Legg-Calve-Perthes Disease in Dogs


Legg-Calve-Perthes disease

Question: Hi Dr. Mike:

Since I cannot find this disease in the two "vet books" that I have I am not quite certain of the spelling. But - that is not the question! :-)))

What is it and how is it confused with CHD?

TIA, Charlotte

Answer: Charlotte-

Avascular necrosis of the femoral head, aseptic femoral head necrosis, or Legg-Calve-Perthes disease is a disorder of the blood supply to the femoral head, the "ball" of the hip joint. It usually occurs in miniature and toy breeds of dogs between the ages of four months and a year of age in its classic form but sometimes occurs as a traumatic problem in older dogs or bigger breeds. It causes death of the bone which leads to arthritis of the hip. Since hip dysplasia also causes hip problems the conditions could be confused, although clinically evident hip dysplasia is not a major problem in dogs of this size. It is usually possible to rule in or rule out femoral head necrosis through radiographic (X-ray) examination.

Femoral head necrosis is a painful process and may be a cause of subtle lameness to total lameness affecting one or both rear legs. Some dogs are able to recover on their own with just rest and pain relief but many dogs require surgical removal of the femoral head (femoral head ostectomy) for good long term pain relief. This can be done on both sides, if necessary, in the small dogs who have this problem.

Mike Richards, DVM 9/1/2000

Legg-Calve-Perthes Disease (aseptic or avascular necrosis of the femoral head)

Avascular necrosis occurs when the bone that makes up the ball portion of the hip is damaged from lack of blood supply. The reasons this occurs are not clear. Since a higher incidence of this disorder is noted in several dog breeds, including terrier breeds, miniature pinscher, poodles and possibly schipperkes, it is assumed that there may be a genetic component to the problem. In Manchester terriers, the genetic component appears to be a strong influence and heritability is pretty high for this problem.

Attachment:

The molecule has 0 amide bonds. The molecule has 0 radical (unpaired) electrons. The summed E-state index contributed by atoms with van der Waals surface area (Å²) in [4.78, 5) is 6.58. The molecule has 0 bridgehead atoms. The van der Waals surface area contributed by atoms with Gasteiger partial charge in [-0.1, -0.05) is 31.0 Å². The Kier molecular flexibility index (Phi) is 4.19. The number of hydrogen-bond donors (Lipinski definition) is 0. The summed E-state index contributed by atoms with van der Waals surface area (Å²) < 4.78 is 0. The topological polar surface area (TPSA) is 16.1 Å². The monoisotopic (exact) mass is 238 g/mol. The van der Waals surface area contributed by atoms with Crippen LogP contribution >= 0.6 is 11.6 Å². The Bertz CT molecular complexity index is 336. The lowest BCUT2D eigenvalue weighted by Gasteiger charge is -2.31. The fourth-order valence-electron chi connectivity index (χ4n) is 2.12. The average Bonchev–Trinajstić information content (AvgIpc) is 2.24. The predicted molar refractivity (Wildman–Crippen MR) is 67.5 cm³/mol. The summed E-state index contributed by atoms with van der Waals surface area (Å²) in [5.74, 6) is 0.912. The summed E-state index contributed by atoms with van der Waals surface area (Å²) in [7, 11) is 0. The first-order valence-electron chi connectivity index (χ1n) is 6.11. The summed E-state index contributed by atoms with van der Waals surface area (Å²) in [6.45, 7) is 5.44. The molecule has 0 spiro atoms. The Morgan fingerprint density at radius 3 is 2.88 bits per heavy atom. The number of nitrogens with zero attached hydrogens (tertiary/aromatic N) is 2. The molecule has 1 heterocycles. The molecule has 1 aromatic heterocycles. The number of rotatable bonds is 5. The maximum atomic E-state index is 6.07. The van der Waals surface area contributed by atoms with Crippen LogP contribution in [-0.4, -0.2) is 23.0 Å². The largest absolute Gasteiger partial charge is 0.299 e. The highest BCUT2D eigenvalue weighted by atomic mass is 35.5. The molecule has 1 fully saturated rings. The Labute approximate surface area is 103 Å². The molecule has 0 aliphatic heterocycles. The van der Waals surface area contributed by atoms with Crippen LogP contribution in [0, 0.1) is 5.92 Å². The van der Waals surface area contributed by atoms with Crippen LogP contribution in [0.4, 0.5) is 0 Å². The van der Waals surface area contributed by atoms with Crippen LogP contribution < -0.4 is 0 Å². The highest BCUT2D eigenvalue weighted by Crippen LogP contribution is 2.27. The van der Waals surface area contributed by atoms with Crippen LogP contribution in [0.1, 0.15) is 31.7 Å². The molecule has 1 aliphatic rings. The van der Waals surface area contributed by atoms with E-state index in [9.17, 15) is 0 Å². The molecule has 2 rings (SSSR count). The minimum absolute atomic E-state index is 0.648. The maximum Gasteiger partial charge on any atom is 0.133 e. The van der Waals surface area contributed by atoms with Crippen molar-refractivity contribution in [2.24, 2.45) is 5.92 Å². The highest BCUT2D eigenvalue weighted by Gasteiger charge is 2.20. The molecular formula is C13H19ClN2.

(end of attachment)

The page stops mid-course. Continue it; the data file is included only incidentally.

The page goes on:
Most of the time the clinical signs of this disease occur in 4 to 11 month old dogs and usually consist of lameness of one leg only. Pain may be mild to very severe. Some dogs have mild forms of this condition and do not require medical care. In other dogs, the condition cause sufficient pain and deformity of the hip joint to require surgical intervention. The disorder can usually be confirmed with X-rays. Atrophy of the muscles of the affected leg is not uncommon. If this is severe it can slow the recovery period considerably and may make medical therapy less likely to work.

Treatment of this condition varies according to the severity of the signs seen. In mild cases, enforced rest may be sufficient to allow healing of the damaged areas to occur. In some cases, immobilization of the affected limb using an Ehmer sling may be beneficial to recovery. Many dogs have advanced cases of this disease by the time they are examined by a veterinarian and medical treatment is not likely to work. In these dogs, excision of the femoral head (ball portion of the hip joint) is often beneficial. Removal of this section of the bone diminishes painful bony contact in the hip joint. Recovery from this surgery can be slow with recovery periods of up to one year sometimes occurring before good use of the affected leg returns. If muscle atrophy is not present at the time of surgery the recovery time is usually much less. Pain relief and anti-inflammatory medications may be beneficial.

There is a stronger tendency to treat this as a medical condition prior to surgery right now. A general rule of thumb is to allow non-surgical therapy a month to show a beneficial response. If one is not seen, surgical repair should be considered more carefully. Mike Richards, DVM


Michael Richards, D.V.M. co-owns a small animal general veterinary practice in rural tidewater Virginia. Dr. Richards graduated from Iowa State University's College of Veterinary Medicine in 1979, and has been in private practice ever since. Dr. Richards has been the director of the PetCare Forum...